The Monday Morning Quote #369

“And I won’t sit down
And I won’t shut up
And most of all I will not grow up”

Frank Turner excerpt from Photosynthesis

– thanks to Colin Campbell whose superb presentation “My Fitness to Practice (FtP) case and other more important matters” was one of the highlights of the BDA Conference in Manchester this weekend. Colin quoted Frank Turner’s lyrics during the conclusion of his presentation.

To read more about Colin’s case and presentation take a look here, here and here and subscribe to his blog.

Whilst you’re reading enjoy Frank’s song.

South West Young Dentist Group – One Day Conference

Wearing my Western Counties BDA President’s hat I’d like to bring your attention to the second YDG Conference. This year the venue has moved down the M5 from Bristol to Sandy Park, Exeter home of the Exeter Chiefs Rugby Club and a recent World Cup Venue. Date Saturday 20th February 2016.

There’s a good line up of speakers and the organising committee under the chairmanship of Ahmad Nounu are working hard to ensure it’s as successful as last year.

Here’s a link to their Facebook Page

 

YDG JPEG 1

YDG JPEG 2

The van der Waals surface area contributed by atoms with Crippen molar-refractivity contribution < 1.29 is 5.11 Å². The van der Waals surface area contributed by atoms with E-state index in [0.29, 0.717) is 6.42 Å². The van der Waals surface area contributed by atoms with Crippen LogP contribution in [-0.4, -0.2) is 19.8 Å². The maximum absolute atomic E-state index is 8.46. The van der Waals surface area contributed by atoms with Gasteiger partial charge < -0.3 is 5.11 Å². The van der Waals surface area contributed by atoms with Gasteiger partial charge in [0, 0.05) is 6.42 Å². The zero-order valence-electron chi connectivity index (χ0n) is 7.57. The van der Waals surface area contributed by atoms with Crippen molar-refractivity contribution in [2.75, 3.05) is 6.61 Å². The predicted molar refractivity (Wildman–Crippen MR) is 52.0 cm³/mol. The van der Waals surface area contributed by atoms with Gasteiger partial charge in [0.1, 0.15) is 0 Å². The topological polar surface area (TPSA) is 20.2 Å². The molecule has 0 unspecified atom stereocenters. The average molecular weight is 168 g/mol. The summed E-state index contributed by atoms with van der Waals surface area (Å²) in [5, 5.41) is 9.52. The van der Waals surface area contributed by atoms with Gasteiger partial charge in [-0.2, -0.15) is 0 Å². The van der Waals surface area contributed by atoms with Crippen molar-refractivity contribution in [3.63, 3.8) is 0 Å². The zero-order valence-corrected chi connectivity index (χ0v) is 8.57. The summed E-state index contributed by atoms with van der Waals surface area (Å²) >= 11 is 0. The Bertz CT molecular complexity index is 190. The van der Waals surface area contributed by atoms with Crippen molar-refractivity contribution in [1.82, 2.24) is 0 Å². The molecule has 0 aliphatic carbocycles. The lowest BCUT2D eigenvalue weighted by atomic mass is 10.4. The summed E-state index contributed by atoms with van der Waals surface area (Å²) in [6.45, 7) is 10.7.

2016 #8

Dental Showcase Day 2

IMG_0742The photograph above is of the entrance tunnel to the exhibition hall, I heard it called disturbing, weird, uncomfortable and off putting. It reminded me of an 80s pop music video with something of David Bowie’s Stage about it.

On my second day I enjoyed several successful meetings and had some time to catch up with friends and colleagues. Amongst the conversations were a few of the “what the hell did they think they were doing?” and “how can they get away with that?” with Jonathan Jacobs. Stories of broken partnerships and misunderstandings that could and should have been avoided by conversations at the start of a relationship whether business or clinical.

Thirty odd years ago I was “turned on” to perio by the late Marsh Midda, John Zamet and Bernie Keiser, I was considered odd by some of my turbine toting contemporaries. I presumed that by now, with caries under control, all hygienists would be fully booked and at the heart of every practice. According to the BSP it seems that a large number of dentists still don’t do the BPE as a matter of routine and screen for periodontal disease with their eyes only. Two concerns, firstly there is the obvious clinical one of under-diagnosis and second why let work, cash and profit walk out of the doors?